Leafy succulents
by Peter Lapshin

Cacti Library
'Cultivar' (V.Kalishev)

Succulent Society

Moscow Indoor
Plant Club

Travels, nature,
botanical gardens

About Episcia
Start page Cultivar: e-magazine about exotic forms of Cactaceae C U L T I V A R
e-Magazine about exotic forms of Cactaceae
ENGLISH / RUS-(Win1251)
  Start  I  Contents  I  Our Book  I  Links  I  Staff  I  For friends  I  Contacts 
Project by Valery Kalishev 
ISSUE 1 (17):

Complete articles list
Contents The Book
Сontents of this issue


Innokentiy E. Sinev, Moscow
(Brief version)

    The editor's desk. This year we decided to show our readers, especially beginner cactophyles that many hundreds of beautiful plants can be found among common natural forms of cacti and succulents and they are not inferior to cultivars in beauty. The summary article is presented below. Others are: "Color of spines", "Color of tomentum", "Color of epidermis", "Coloration of flowers". The subject is description of cacti and other succulents. We are inviting all interested people to help to collect information on these topics. Please write us or send articles from other journals on the subject. We are also asking you to share with us the photos on the subject or send Internet links to the photos.
    The photographs were taken by Alexander Usikov, (Togliatti, Russia), Sergey Kalmykov (Krasnodar, Russia), Oleg Pikalev (Moscow, Russia), Keith and Lorraine Thomas (USA), Giovanni Quarella (Italy), The photographs of red cacti are from the book of Dmitry Semenov "Cacti and other succulents at home and outside".

Photo 1.
The coloration of cactus is determined by 3 factors such as color of spination, color of tomentum and color of epidermis. The most of cacti has green epidermis and greyish spination. The dominating color is green. This is very natural for a plant but "colored" cacti are not green. As you would expect the number of them is much smaller than common green ones.

White (photo 1-2) cacti are the most numerous. Firstly, one might name white columnar cacti such as Cephalocereus senilis from Mexico, numerous genera of peruvian and bolivian mountain columnar cacti Оrеосеrеus, Espostoa, Pseudoespostoa etc.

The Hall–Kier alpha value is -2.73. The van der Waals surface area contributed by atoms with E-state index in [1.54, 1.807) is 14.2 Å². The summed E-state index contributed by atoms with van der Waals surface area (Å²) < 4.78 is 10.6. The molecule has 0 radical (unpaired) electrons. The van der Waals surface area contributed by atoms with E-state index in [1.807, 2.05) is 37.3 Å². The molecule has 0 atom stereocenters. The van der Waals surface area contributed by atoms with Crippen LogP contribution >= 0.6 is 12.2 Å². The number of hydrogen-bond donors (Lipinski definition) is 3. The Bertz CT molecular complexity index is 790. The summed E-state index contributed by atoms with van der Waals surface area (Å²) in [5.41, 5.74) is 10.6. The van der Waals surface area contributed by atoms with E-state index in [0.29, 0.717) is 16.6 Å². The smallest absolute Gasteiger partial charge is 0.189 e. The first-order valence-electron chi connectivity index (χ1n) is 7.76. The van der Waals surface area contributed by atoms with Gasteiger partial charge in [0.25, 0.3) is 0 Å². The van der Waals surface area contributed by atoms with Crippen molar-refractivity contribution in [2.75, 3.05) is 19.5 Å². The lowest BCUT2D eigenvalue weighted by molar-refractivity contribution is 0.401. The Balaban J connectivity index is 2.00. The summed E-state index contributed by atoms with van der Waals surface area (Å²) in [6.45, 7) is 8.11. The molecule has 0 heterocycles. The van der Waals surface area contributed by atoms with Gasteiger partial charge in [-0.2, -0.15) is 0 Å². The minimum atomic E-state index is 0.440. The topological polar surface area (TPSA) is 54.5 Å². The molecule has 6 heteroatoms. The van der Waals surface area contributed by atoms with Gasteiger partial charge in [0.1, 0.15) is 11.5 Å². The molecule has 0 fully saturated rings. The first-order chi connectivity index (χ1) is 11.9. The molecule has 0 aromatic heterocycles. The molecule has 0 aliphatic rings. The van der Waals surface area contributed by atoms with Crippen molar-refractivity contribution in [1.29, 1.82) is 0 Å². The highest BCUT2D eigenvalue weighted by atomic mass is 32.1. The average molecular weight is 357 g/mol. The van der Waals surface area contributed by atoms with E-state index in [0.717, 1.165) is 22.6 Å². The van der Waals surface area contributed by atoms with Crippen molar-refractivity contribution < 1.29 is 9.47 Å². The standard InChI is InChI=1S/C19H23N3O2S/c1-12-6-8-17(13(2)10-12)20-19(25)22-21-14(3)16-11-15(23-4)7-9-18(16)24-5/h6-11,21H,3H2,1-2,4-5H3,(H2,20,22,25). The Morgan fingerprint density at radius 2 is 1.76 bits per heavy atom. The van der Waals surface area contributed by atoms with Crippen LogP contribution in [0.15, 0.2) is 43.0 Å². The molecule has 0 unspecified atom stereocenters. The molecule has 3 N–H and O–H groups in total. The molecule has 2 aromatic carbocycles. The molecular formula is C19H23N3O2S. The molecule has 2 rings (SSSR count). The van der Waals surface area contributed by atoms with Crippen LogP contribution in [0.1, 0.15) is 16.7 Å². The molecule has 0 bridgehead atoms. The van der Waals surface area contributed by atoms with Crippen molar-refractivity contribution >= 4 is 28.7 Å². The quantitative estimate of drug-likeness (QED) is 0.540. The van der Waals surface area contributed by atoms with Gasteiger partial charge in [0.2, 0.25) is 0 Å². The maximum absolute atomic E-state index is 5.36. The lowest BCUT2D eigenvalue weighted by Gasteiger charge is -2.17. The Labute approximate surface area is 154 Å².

Photo 2.
Lofty beauty of these plants is determined by dense white woolly hairs that allow plants not only successfully withstand sizzling rays of equatorial mountain sun but also resist to quick cooling of stem in rarefied air at nighttime. Furthemore the tomentum helps effectively intercept and condense moisture of mountain mists which is partially absorbed by hair-like spines and transported inside of stem but mostly flows down to root space in the soil.

Beautiful tomentum also distinguishes species of Pilosocereus and Austrocephalocereus. Austrocephalocereus dybowskii from equatorial regions of Brazil is the most often found in our collections among other species of Austrocephalocereus.

Photo 3.
In opinion of the foreign cactologists the most popular cactus in all collections in the world is Astrophytum myriostigma, the white cactus from Central and Northern Mexico. All species of Epithelanta are white. Echinomastus macdowellii also has very beautiful white long spines. The spines serves as a good background to striking bright purple-red flowers amazingly breaking out through dense and very long spines.

Apparently genus Mammillaria has the greatest amount of white cacti. М. albicoma, M. bella, M. bocasana. M. candida, M. chinocephala, M. geregia, M. geminispina, M. geminispina v. nobile, M. hahniana, M. herrerae, M. humboldtii, M. lanata, M. lasiacantha, M. lenta, M. parkinsonii, М. рlumosa, M. pseudoperbella are the best known. These species have either very dense white spines or dense white pubescence in axils or both.

Photo 4.
Many species of Parodia also have dense white tomentum but the spines have other color. Pure white species are quite rare. One of them is a popular Р. nivosa forming bright red flowers all summer. Brasilicactus haselbergii produce very beautiful white stem but flowering is more difficult. White species of Rebutia and Aylostera are very popular among beginners, for example, Rebutia senilis and Aylostera muscula.